Secularism Hits the Arab World
Millions are walking away from religion.
Posted July 3, 2019 | Reviewed by Hara Estroff Marano
In most parts of the world, religion is dying.
In North America, millions of people are walking away from the church, millions more are eschewing religious identification, and numerous surveys are recording unprecedentedly high levels of secularity. In Latin American, the total percentage of non-religious individuals has more than doubled in recent years, from 8% in 2014 to almost 20% today. In Europe, religion is truly on the ropes, with a majority of British and Scandinavian populations no longer being religious, and atheism surging in the Netherlands, France, Germany, the Czech Republic, and Estonia.
Indeed, according to European Social Survey data from 2018, nonreligious individuals outnumber religious individuals in over half of the 22 countries surveyed. Religion is also withering throughout Asia; rates of religious belief, ritual engagement, temple activity, and identification are way down, particularly in South Korea and Japan.
One major part of planet Earth, however, that hasn’t seen such a dramatic rise in secularity is sub-Saharan Africa. Another is the Arab world. But it now looks like religion is fading in the latter—and markedly so.
According to a new study recently released by the Arab Barometer Research Network and the BBC—a large, in-depth study covering 10 countries (plus the Palestinian territories) and involving responses from over 25,000 people—secularism is on the rise throughout the Middle East and North Africa.
For example, back in 2013, around 14% of Tunisians said they were nonreligious, but that is up to around 31% today. In Libya, it was around 11% five years ago, but is up to 25% today. In Algeria, from 8% up to around 13%. In Morocco, from around 4% up to around 13%. In Egypt, from around 3% up to around 10% today. In Lebanon—the most secular nation of them all—less than 25% of the population identifies as religious.
We’ve never seen such high rates of secularity in the Arab world, and all of these percentages translate into real numbers: tens of millions of contemporary Arabs declaring a secular identity.
Such a dramatic rise of secularism in the Arab world is noteworthy for many reasons, one being that within the Arab-Muslim world, one finds aggressive anti-atheist legislation and pervasive anti-secular culture. For example, in Egypt, it is illegal to say anything against religion, and doing so can land one in prison for up to five years; leading Egyptian politicians have lately been pushing to outlaw atheism outright, declaring it a criminal offense.
In the Palestinian territories, secularists face imprisonment and torture. In Tunisia, atheism is a taboo topic. And yet, despite this, secularity has been on the rise in all three nations—and so many other Arab nations—in the last five years; even in the face of legal danger and cultural ostracism, more and more people are coming out as nonreligious. This is amazing.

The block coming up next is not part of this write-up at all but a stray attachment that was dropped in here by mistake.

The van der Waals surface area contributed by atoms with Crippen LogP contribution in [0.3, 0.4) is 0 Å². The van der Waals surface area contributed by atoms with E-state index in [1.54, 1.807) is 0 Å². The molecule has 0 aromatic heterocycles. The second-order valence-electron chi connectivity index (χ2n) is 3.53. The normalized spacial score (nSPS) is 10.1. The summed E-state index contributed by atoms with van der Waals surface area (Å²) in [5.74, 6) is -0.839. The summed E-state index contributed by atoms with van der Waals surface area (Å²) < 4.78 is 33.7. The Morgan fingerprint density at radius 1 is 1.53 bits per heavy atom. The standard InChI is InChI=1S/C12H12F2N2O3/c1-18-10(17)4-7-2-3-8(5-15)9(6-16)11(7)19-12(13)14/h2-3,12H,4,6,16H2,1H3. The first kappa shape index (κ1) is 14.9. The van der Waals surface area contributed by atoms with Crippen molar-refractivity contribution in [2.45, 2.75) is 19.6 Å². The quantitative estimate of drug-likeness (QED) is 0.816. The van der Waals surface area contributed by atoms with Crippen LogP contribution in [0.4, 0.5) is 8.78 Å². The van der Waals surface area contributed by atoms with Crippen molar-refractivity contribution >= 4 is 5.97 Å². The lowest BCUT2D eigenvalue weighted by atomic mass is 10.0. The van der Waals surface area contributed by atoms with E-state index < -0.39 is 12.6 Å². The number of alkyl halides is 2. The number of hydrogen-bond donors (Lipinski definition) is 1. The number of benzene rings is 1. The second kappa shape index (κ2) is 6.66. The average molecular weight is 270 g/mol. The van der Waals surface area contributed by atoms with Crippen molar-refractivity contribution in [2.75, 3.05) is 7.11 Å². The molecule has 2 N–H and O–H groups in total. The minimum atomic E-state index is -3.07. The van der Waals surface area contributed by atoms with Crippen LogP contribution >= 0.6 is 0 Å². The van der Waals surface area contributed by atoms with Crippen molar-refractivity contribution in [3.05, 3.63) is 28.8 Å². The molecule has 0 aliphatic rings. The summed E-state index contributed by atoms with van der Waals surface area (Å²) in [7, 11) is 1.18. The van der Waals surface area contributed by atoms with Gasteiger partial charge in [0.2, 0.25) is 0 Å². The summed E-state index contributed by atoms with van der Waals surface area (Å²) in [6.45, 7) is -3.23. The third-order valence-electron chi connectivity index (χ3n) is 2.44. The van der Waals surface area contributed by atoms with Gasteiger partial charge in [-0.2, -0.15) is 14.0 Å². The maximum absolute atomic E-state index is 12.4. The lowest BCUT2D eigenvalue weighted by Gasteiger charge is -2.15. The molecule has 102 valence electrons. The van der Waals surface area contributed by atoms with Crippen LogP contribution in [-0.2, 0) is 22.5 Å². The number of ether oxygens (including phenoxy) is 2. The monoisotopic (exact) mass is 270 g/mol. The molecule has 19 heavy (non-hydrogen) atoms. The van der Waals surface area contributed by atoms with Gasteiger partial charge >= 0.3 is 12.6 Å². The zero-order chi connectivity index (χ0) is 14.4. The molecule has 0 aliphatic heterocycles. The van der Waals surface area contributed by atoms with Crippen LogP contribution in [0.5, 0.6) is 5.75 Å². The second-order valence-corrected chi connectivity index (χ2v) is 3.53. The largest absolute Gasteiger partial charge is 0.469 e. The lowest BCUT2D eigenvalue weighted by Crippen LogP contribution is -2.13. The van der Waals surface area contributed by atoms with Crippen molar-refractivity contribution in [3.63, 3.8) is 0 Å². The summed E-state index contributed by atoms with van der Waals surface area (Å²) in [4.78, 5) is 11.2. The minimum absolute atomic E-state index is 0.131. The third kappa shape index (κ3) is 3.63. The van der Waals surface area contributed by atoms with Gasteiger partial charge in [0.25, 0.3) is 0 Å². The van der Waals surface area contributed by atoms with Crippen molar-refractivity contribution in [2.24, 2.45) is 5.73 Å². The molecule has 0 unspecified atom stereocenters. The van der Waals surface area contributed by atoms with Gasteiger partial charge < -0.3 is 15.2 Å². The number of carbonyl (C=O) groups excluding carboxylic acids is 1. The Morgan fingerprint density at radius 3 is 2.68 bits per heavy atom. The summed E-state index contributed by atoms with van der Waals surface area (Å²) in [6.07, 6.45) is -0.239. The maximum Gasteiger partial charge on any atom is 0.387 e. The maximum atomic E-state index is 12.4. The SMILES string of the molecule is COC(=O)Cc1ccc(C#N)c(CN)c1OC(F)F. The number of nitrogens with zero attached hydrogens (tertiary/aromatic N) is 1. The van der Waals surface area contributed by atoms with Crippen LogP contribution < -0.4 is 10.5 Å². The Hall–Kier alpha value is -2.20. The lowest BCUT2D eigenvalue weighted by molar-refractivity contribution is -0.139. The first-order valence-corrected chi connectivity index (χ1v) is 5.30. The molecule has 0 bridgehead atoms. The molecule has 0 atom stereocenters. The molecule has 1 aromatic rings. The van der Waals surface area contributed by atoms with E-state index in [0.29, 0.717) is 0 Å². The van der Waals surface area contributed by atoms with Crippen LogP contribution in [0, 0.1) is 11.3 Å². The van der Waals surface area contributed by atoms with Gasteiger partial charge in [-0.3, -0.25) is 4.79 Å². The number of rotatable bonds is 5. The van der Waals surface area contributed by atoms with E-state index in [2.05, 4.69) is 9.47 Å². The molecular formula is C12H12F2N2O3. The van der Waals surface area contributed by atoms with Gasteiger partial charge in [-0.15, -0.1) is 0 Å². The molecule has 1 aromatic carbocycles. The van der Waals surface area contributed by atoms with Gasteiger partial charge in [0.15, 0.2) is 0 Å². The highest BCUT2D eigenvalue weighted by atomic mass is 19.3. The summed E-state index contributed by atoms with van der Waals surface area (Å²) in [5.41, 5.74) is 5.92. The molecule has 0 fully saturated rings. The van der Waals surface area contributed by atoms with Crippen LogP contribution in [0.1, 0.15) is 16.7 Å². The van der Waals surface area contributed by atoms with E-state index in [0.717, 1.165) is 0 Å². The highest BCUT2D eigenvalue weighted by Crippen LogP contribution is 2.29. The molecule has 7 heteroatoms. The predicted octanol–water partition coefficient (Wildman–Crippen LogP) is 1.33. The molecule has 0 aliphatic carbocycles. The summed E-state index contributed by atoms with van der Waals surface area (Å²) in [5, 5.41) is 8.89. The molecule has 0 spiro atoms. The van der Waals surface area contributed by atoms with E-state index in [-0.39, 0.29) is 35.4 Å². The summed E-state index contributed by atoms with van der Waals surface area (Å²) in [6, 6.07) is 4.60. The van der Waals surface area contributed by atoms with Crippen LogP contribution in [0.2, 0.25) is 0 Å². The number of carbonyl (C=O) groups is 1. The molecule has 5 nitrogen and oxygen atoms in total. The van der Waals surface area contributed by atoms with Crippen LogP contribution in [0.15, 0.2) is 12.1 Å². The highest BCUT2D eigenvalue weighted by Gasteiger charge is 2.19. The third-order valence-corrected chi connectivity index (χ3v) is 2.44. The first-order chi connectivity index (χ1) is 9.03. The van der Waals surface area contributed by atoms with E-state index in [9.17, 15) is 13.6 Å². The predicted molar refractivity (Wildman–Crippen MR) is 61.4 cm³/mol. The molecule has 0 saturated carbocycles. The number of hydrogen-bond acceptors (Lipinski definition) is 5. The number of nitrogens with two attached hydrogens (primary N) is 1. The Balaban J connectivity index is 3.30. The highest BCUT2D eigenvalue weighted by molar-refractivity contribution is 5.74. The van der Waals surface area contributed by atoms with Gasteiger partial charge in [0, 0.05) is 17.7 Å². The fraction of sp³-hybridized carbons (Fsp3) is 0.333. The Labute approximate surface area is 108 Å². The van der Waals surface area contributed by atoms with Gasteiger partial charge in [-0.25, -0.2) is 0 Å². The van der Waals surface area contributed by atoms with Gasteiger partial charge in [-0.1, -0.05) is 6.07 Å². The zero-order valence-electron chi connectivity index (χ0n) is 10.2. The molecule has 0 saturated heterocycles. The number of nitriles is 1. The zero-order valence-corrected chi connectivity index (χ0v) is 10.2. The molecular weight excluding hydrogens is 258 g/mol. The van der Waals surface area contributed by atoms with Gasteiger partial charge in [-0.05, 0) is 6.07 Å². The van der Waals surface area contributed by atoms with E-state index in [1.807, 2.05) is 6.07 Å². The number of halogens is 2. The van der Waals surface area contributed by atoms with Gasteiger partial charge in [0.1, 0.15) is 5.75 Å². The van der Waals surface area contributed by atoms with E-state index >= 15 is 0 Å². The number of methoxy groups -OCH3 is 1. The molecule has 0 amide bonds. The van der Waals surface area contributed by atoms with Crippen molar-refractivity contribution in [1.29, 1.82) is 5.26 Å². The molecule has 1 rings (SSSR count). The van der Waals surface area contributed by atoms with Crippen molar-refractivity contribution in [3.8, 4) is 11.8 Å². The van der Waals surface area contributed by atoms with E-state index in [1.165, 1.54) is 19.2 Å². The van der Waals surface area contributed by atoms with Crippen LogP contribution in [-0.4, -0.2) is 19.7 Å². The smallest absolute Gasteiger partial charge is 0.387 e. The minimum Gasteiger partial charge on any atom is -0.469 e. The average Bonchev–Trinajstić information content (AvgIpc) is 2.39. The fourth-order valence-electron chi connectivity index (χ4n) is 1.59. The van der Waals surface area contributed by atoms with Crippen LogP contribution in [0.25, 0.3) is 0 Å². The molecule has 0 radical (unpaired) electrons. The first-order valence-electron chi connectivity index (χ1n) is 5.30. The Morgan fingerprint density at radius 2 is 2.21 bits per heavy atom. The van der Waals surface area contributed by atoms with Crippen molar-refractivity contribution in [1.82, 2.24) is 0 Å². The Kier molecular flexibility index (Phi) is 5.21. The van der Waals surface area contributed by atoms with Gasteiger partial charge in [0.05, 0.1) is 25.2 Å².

Of course, while the rising rates of professed secularity in the Arab-Muslim world are new, the roots of such secularism run deep. Very deep. Many centuries deep. Despite the fact that many people erroneously associate Islam with nothing but religious fundamentalism, the historical fact is that skepticism, rationalism, and humanism have been long-entrenched within Arabic-Muslim history.
For example, there was Ibn al-Rawandi, a 9th-century skeptic who rejected Islam and advocated free thought. The critical rationalist Muhammad Al-Warraq, also of the 9th century, doubted the very existence of Allah, was dubious of religious revelation, and was skeptical of religious prophets. There was the freethinking, antireligious assertions of Muhammad al-Razi, of the early 10th century, who doubted the divine nature of the Qu’ran, doubted that Muhammad was a prophet, and was overt in his criticisms of religion, working hard to advance the sciences of physics, chemistry, and medicine.
And then there were the soothingly secular, inspirational humanist affirmations of Omar Khayyam of the 11th century, who waxed poetically about the all-too-natural, all-too mysterious, and yet compelling beauty of existence; “Men talk of heaven,” he noted, yet “there is no heaven but here.” And, of course, there was the towering intellectual figure of Averroes of the 12th century, considered a founding father of nascent secular philosophy. His skepticism was so pronounced, that the poet Dante included him by name in his Divine Comedy as one of those prominent heretics who dwells in hell.
These individuals may not be well known to the Western world, and they may be castigated as nothing but heretics and blasphemers by some Muslims. But for an ever-growing number of Arabs, they planted seeds of secular humanism that are flowering in abundance today.